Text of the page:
settlement in the litigation. Judge Brody ordered a report on or
before September 3, 2013 regarding the results of the mediation.
A proposed settlement was reached in the litigation on August 29,
2013. Under the agreement, the NFL will contribute $765 million to
provide medical help to more than 18,000 former players. Retired
players who suffer severe neurological conditions such as Alzheimer's
and amyotrophic lateral sclerosis (ALS) diseases in the future will
also be eligible to apply for medical help. In addition, $10 million
will fund brain injury research as well as safety and education
The settlement says it should not be interpreted as a statement of
legal liability on the part of the NFL.
The settlement, which is projected to protect retired players for
nearly 65 years, will compensate injured former players who need
immediate help and will provide baseline assessments and medical
benefits to those who are symptom-free or beginning to show signs of
"I think it's more important that the players have finality, that
they're vindicated, and that as soon as the court approves the
settlement they can begin to get screening, and those that are injured
can get their compensation. I think that's more important than looking
at some documents," attorney Weiss said.
The settlement also allows a player diagnosed with CTE the eligibility
to up to 4 million dollars in compensation. This has been met with
criticism of the settlement's structure as it only applies to players
diagnosed before the settlements preliminary agreement and disallows
those diagnosed after the approval of the deal in July.
Kansas City Chiefs
Kansas City Chiefs concussion lawsuit
On December 3, 2013, five former NFL players filed a lawsuit against
Kansas City Chiefs
Kansas City Chiefs organization: former Chiefs players Alexander
Cooper, Leonard Griffin, Christopher Martin, Joe Phillips, and Kevin
Porter. They wish to know what the Chiefs knew about concussions and
when they knew it.
This lawsuit is unique and different from the thousands of lawsuits
previously filed against the NFL. These players are not suing the NFL,
and are instead suing the Chiefs.
From 1987 to 1993 there was no Collective Bargaining Agreement
established in the NFL. With no existence of a CBA in these years,
players who played during this time for the Chiefs can sue the team
for many of the same reasons the NFL has been sued. The $765 million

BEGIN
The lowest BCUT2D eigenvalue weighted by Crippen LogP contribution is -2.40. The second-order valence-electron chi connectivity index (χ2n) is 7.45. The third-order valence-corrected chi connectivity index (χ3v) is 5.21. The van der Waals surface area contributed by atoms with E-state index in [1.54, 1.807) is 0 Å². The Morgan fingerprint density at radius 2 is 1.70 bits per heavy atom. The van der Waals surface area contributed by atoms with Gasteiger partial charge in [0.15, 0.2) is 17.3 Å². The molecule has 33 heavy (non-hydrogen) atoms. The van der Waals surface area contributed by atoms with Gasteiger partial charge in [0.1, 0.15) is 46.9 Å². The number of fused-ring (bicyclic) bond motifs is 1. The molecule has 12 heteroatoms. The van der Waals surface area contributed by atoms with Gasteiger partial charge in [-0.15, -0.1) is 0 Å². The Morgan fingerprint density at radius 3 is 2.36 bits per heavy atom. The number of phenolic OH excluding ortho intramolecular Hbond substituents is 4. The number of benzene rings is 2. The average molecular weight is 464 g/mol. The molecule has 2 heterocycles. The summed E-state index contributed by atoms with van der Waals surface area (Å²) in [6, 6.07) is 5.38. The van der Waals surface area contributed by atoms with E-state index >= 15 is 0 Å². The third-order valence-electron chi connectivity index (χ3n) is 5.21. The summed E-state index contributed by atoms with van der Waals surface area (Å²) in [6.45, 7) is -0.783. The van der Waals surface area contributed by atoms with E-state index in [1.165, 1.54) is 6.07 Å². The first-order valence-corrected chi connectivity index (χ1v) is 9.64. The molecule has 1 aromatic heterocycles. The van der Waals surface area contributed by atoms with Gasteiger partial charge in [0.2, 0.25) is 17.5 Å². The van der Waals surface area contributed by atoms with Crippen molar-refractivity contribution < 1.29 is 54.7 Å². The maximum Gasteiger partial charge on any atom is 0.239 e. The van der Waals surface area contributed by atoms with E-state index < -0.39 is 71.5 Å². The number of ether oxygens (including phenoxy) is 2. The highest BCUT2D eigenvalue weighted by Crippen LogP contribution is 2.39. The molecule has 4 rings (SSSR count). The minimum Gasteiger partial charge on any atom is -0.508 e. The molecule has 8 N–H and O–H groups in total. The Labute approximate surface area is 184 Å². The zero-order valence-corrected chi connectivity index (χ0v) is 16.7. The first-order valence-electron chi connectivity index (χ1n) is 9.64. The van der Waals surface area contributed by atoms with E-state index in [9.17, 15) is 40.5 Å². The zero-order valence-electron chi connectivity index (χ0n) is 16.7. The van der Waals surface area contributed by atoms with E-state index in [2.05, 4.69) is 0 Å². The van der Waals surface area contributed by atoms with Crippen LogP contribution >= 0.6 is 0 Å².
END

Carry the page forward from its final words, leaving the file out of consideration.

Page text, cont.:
settlement in August 2013 between the NFL and former players only
protected the NFL. "I think all of our clients were disappointed,"
McClain said of his clients reaction to the settlement with the
NFL. The players currently suing the Chiefs have all opted-out of
the settlement from the previous mediation with the NFL.
A law unique to Missouri allows certain former NFL players to sue the
individual team. The current Missouri law states that employees can
sue employers in civil court if the employees declined worker's
compensation. The Independence attorney for the five ex-Chiefs, Ken
McClain said, "The lawsuit is allowed in Missouri after a state
workers' compensation statute was amended in 2005 to exclude cases of
occupational injury that occur over an extended time."
The amendment of the 2005 law is set to be changed at the end of
December 2013. Martin and McClain have both encouraged former players
who are eligible to join the lawsuit before their window of
On December 1, 2012, Jovan Belcher, current member of the Kansas City
Chiefs, shot and killed his fiancée, Kassandra Perkins, before
committing suicide in the Arrowhead practice facility parking lot. On
behalf of Belcher’s and Perkin’s daughter, lawyers have filed a
wrongful death lawsuit against the Chiefs. Belcher’s mother has
filed a similar suit accusing the Chiefs of ignoring Belcher’s cries
for help as he complained of concussion like symptoms. The first
occurrence came against Jacksonville in 2009 where Belcher was knocked
unconscious and failed to receive adequate treatment. The second
occurrence was against the Bengals in November 2012. The lawsuits
allege, Belcher "suffered what should have been recognized as an acute
concussion." However, one lawsuit continues, "despite exhibiting
obvious symptoms, Decedent was never removed from play for evaluation
and recovery." The lawsuits also claims Belcher exhibited signs of
CTE, including changes in his mood and behavior.
On September 30, 2014, it was announced that the brain of former
Kansas City Chiefs
Kansas City Chiefs player, Jovan Belcher, contained neurofibrillary
tangles of tau protein; which is associated with Chronic Traumatic
Encephalopathy. The tangles were distributed throughout Belcher's
hippocampus, an area of the brain involved with memory, learning and
emotion. If the findings of CTE come to be true, Belcher’s daughter
and mother are eligible for up to $4 million under the National
Football League’s current Collective Bargaining Agreement.
Cook County, Illinois Riddell concussion litigation
On March 11, 2016, the family of deceased San Diego Charger defensive
Paul Oliver (American Football) sued helmet-maker Riddell along
with its related corporate entities, in the Circuit Court of Cook
County, Chicago, Illinois. Shortly thereafter, NFL hall of fame
running back and Super Bowl champion Paul Hornung, represented by The
Brad Sohn Law Firm and Corboy & Demetrio, filed a related case
against these defendants. Now, some 100 former professional players
have sued Riddell in the consolidated litigation in Cook County, which
alleges Riddell to have conspired with the NFL in creating false
science. Riddell's attempt at the same federal labor preemption
defense attempted by the NFL failed. The NFL remains subject to
discovery in this case, even though it is a non-party.
Concussions in college football
Self-reported concussions among NCAA student athletes
Women's Ice Hockey
Men's Ice Hockey
The NCAA, like the NFL, has been criticized for its handling of
concussions, with numerous players having retired from football due to
concussions, or have filed lawsuits against the association for